I would never call anyone stupid. I shouldn’t say never because I have done it in the past. Usually, it is out of anger or my own childishness that I throw out that label. But there are so many different kinds of cognitive impairments that this label really doesn’t describe the situation and even if it did, it is probably is not that person’s fault. We are just being mean-spirited when we call someone stupid, and not necessarily accurate.
Willful Ignorance is when we choose to ignore any input that might change our already held assumptions. It is driven by confirmation bias and avoids all evidence that might upset our current model of reality. In law terms, this mindset might be call willful blindness.
Stupidity might even be something we can’t avoid, but ignorance doesn’t have to be a permanent condition.
Where do we see this willful ignorance and how can we change it?
Currently, we see this condition in politics. Because we assume having our candidate in office is most important, we believe the stories attached to them by our group and ignore the other side’s obvious false information. This became painfully obvious in this year’s election when conspiracy theories and bad information were rampant and widely accepted, enough that some people felt the world would end if they didn’t overthrow the election.
Willful Ignorance is also connected with issues of the pandemic, but I don’t have enough space to discuss that issue right now.
These types of beliefs and practices are sadly often rooted in religion. In my background, it was promoted that there was a demon around every corner, so that made it easier to believe any kind of myth about the world. Once a week for over a year, I would receive false information from the same person. It only took a little bit of research to show it false, but she kept forwarding from her “reliable” source until I had to unfriend her. I’m not saying she is stupid, just willfully ignorant of the facts. I find this to be quite common in religious circles. We search for information that confirms our bias.
The trouble with overcoming ignorance about anything is that it takes effort and sometimes, discomfort to find out what is true and not just what is agreeable. At some point, we invested some time to settle on our current belief system and accept the thoughts we would defend. And then, we aligned with a group for needed support and a reminder that we are “right.”
But, as many have said, the truth is a persistent thing, and often it makes us uncomfortable.
We can either lash out at the group that opposes us or we can do what I did a few years ago and start asking better questions. If something troubles us, like when we see our group going to war or trying to overthrow a branch of government or other things that contradict our core understanding, then we should dig a little deeper and see whether we are being willfully ignorant about the apparent contradiction.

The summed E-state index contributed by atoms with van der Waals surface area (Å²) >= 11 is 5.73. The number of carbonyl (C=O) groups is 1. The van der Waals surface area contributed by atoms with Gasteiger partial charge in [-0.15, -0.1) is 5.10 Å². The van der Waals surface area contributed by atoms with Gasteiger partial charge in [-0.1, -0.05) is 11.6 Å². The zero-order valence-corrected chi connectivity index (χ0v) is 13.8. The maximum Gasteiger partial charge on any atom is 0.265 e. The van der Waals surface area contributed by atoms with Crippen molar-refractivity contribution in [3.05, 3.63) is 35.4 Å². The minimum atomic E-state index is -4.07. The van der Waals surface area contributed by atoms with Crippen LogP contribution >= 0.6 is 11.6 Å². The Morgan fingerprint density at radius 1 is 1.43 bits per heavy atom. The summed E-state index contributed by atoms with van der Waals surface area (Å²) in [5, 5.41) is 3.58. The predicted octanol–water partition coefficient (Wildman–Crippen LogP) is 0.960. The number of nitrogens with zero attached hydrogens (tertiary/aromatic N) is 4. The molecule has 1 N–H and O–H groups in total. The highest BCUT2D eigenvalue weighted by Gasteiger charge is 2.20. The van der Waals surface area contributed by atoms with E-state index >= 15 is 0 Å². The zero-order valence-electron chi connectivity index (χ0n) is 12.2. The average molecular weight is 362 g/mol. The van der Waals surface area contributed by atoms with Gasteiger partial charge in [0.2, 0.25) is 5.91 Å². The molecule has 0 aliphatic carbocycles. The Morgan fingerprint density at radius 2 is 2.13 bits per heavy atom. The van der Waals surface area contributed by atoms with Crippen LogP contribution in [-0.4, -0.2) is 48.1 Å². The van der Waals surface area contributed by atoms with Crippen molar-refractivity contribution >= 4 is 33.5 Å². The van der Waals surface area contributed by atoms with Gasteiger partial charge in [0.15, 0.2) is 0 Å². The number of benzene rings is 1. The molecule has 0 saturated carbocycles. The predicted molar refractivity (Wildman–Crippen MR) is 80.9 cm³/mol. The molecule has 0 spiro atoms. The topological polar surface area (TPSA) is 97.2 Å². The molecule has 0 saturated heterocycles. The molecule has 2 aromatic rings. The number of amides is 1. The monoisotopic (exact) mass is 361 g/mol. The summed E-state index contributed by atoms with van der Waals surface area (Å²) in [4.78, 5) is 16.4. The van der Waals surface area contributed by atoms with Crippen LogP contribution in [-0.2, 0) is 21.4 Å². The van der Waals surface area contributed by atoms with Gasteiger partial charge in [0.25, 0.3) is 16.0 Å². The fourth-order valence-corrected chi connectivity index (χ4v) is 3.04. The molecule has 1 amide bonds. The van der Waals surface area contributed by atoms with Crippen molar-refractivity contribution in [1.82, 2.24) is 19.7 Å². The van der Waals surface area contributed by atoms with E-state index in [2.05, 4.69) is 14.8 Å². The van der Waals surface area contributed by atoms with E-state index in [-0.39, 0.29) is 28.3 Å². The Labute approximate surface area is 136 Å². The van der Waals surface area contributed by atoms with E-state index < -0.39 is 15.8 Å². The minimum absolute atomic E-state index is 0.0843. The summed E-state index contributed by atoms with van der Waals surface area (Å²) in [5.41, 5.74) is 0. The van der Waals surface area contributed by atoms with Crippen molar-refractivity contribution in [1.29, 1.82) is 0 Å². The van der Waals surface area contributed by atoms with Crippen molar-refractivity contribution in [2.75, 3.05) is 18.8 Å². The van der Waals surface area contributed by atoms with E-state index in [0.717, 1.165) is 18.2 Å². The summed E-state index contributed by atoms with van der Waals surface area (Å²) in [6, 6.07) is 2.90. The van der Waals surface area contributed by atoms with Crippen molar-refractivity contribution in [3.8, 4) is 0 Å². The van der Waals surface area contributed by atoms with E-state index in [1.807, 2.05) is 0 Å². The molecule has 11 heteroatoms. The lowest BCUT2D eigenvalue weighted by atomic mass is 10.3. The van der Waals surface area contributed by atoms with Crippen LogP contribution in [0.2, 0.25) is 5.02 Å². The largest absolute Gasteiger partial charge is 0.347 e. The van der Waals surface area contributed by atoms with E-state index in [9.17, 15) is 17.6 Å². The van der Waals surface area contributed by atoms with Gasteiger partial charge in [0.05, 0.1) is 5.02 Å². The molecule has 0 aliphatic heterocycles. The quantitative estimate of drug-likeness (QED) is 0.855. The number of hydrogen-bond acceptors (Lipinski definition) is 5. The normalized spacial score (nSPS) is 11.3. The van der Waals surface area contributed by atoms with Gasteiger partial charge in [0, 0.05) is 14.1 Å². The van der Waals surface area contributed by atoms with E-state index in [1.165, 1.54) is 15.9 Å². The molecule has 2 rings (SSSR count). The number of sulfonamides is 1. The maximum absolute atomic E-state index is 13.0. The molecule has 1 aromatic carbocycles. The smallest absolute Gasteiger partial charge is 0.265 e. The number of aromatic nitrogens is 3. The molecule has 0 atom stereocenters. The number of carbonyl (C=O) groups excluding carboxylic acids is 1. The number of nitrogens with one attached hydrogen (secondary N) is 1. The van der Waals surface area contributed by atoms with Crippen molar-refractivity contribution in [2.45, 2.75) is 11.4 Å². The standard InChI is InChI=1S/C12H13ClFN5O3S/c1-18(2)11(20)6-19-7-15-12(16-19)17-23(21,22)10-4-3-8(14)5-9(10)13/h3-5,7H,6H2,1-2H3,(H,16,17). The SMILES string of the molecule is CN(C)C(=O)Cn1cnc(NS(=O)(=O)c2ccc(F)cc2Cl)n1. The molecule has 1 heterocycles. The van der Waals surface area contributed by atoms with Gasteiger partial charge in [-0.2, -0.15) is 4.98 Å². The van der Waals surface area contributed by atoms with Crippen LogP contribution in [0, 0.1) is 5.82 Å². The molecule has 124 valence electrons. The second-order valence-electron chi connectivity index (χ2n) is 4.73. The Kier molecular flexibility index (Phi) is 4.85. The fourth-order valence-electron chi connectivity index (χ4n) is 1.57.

As a pastor, I noticed the issues that were occasionally challenged. In my mind, they also didn’t make sense, but I was paid to defend them. Eventually, I allowed myself to ask the questions and when I pulled at the string, the sweater came unraveled.
I wouldn’t say it’s been a blissful journey over the past few years, asking questions, digging deeper, and uprooting my ignorance. But it has been worth it and I have found peace.
I traded being accepted and agreeing with the group for my integrity. Every day, I feel like I’m getting closer to an authentic understanding of the world based on real research and asking very tough questions.
I wish you the same. Take some small steps out of the comfort of the stable and look over the horizon and ask better questions. When we are ready to learn, wisdom presents itself. Understand that most people aren’t looking for the truth (no matter what they say), and they might resist or try to hold you in their control.
I have found the journey to be a real adventure, full of twists and turns and a fair amount of struggle. But I found things like peace, presence, authenticity and wisdom. I would never go back to being willfully ignorant again. I will never say “I don’t know.” I now say, “I will look into that.”
I wish you well on your journey.
Be where you are, be who you are, be at peace,
Karl Forehand is a former pastor, podcaster, and award-winning author. His books include Apparent Faith: What Fatherhood Taught Me About the Father’s Heart and the soon-to-be released Tea Shop. He is the creator of The Desert Sanctuary and Too Many Podcasters podcasts. He is married to his wife Laura of 32 years and has one dog named Winston. His three children are grown and are beginning to multiply!